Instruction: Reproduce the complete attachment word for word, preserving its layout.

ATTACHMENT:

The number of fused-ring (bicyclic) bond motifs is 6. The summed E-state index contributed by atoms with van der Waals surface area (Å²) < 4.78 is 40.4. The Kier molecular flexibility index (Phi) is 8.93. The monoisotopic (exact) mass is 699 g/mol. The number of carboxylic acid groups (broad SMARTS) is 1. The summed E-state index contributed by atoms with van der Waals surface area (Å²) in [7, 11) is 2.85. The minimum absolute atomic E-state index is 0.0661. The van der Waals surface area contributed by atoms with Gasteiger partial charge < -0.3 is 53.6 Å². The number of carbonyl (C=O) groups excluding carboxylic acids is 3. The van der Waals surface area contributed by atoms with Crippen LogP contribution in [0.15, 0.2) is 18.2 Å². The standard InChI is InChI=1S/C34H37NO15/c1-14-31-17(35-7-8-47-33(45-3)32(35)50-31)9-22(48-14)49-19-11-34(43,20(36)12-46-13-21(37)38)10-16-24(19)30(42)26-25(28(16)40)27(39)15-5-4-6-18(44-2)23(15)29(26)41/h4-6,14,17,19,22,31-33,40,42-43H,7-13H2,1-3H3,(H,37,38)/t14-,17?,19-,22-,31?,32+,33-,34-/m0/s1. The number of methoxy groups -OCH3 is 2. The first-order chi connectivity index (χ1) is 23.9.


The number of fused-ring (bicyclic) bond motifs is 6. The summed E-state index contributed by atoms with van der Waals surface area (Å²) < 4.78 is 40.4. The Kier molecular flexibility index (Phi) is 8.93. The monoisotopic (exact) mass is 699 g/mol. The number of carboxylic acid groups (broad SMARTS) is 1. The summed E-state index contributed by atoms with van der Waals surface area (Å²) in [7, 11) is 2.85. The minimum absolute atomic E-state index is 0.0661. The van der Waals surface area contributed by atoms with Gasteiger partial charge < -0.3 is 53.6 Å². The number of carbonyl (C=O) groups excluding carboxylic acids is 3. The van der Waals surface area contributed by atoms with Crippen LogP contribution in [0.15, 0.2) is 18.2 Å². The standard InChI is InChI=1S/C34H37NO15/c1-14-31-17(35-7-8-47-33(45-3)32(35)50-31)9-22(48-14)49-19-11-34(43,20(36)12-46-13-21(37)38)10-16-24(19)30(42)26-25(28(16)40)27(39)15-5-4-6-18(44-2)23(15)29(26)41/h4-6,14,17,19,22,31-33,40,42-43H,7-13H2,1-3H3,(H,37,38)/t14-,17?,19-,22-,31?,32+,33-,34-/m0/s1. The number of methoxy groups -OCH3 is 2. The first-order chi connectivity index (χ1) is 23.9.